Talk:Atlas Economic Research Foundation

From SourceWatch
Jump to navigation Jump to search

Mission - "Johnny Appleseed" of antiregulation groups

For close to three decades, a Virginia-based organization has been quietly working as the Johnny Appleseed of antiregulation groups. Atlas Economic Research Foundation is on a mission to populate the world with new "free market" voices. In its 2013 Year in Review report, the CEO reflects on the 25 years since the fall of the Berlin Wall, and adds that many walls remain to be torn down, one of which is "the collusions between governments and unions." In the same report Atlas announced that it worked with "478 think tanks in 85 countries."[1]

Who funds Atlas

The funding comes from corporate and institutional sources. From 2007 to 2012, the foundation received $3,398,898 from the Templeton Foundation, $996,124 from the Earhart Foundation and $925,000 from the Sarah Scaife Foundation. The Charles G. Koch Foundation and the Claude R. Lambe Foundation both support the Atlas Economic Research Foundation economically, and donations from the former amounted to $136,122 during the same period.[2]

The biggest corporate donor is ExxonMobil, which has contributed $967,500 since 1998.[3] ExxonMobil itself (then Exxon) discloses contributions of $65,000 in 1998[1] and of $50,000 during 2002.[2]

Ironically, Atlas requires its protégé think tanks to be "independent." "That is, independent of corporations, independent of governments, independent of political parties and even independent of universities," Atlas President Alejandro A. Chaufen said in an April 1999 interview.

In a May 1998 fundraising pitch to tobacco giant Phillip Morris, Chaufen explained that keeping its think tanks off the dole of political parties, universities, government agencies and lobbies "helps keep their ideas and recommendations untainted by real or perceived political or organizational ties" and "helps protect them and us against potential scandal. Think tanks tied to politicians and parties can easily become instruments of corruption. Indeed, in several instances, public officials have enriched themselves and their allies through the 'think tanks' they control," Chaufen wrote.[3]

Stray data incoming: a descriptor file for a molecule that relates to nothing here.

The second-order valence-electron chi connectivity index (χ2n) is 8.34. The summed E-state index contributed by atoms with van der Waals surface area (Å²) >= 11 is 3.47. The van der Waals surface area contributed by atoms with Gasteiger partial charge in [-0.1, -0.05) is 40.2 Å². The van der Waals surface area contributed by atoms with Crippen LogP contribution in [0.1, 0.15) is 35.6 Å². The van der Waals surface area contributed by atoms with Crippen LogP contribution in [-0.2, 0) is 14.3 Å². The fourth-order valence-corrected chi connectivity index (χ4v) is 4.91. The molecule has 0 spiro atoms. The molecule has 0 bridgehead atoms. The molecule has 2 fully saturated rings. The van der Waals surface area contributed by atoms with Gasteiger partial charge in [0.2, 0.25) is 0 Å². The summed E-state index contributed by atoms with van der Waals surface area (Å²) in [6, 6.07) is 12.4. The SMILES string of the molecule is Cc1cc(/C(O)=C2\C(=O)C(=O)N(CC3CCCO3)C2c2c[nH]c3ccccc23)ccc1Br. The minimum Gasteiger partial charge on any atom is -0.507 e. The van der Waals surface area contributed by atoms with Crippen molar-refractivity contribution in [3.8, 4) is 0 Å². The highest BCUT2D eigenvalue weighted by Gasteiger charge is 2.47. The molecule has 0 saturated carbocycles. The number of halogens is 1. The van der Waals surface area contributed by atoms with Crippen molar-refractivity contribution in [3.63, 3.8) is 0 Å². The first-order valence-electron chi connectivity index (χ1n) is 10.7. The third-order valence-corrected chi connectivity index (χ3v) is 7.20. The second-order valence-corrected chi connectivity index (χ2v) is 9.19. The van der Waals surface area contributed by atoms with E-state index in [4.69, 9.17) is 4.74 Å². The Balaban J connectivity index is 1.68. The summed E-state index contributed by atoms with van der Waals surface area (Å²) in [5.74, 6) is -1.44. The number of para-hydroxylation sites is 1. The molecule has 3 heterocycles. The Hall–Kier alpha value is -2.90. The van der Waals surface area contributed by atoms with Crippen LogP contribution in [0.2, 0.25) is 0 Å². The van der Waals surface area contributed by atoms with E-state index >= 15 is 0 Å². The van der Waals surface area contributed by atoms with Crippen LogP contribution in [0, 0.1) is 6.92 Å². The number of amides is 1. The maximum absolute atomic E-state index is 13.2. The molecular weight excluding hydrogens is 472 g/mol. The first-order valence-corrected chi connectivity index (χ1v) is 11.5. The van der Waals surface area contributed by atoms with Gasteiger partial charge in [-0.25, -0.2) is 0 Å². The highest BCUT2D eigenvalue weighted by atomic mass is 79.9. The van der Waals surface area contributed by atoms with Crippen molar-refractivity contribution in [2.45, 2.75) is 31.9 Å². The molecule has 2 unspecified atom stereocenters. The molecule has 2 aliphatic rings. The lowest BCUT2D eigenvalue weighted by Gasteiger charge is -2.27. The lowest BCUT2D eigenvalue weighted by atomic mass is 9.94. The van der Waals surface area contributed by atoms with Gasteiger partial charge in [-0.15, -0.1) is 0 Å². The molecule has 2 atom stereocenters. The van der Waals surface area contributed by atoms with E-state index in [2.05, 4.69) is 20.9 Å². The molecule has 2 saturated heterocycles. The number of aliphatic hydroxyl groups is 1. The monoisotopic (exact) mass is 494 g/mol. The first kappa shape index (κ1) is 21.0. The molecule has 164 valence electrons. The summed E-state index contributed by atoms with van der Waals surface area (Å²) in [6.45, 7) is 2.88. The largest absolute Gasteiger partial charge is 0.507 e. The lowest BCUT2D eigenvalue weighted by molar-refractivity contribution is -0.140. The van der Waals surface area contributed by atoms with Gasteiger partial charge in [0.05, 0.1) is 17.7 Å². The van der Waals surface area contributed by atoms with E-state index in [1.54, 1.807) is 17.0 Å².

In 1995 alone Philip Morris contributed $475,000 to Atlas according to an internal budget document released as part of the settlement of the legal action brought by several U.S. states' attorneys general. In 1997, despite a tight budget, PM staff recommended Atlas receive $150,000 because of the organization's ability, through its events and public advocacy work, to "positively impact the regulatory environment, particularly in Latin America." The think tanks fostered by Atlas, PM staff wrote approvingly, results in "an improved operating environment for all PM businesses."

More recently, Atlas has gained financial support the late British mutual fund businessman, John Templeton, and the Templeton foundation is today the biggest single donor. In conjunction with Atlas, the Templeton Foundation has established the Templeton Freedom Prizes for Excellence in Promoting Liberty. The prizes, $10,000 for the winner and $5,000 for the runner up are awarded to "market-oriented poverty programs; for ethics and values; for social entrepreneurship and for student outreach".

  1. Atlas Economic Research Foundation, "Year in Review 2013," organizational website, accessed Jun 17, 2014.
  2. Conservative Transparency, "Conservative Transparency," financial records, accessed June 20, 2014.
  3. Conservative Transparency, "Conservative Transparency," financial records, accessed June 21, 2014.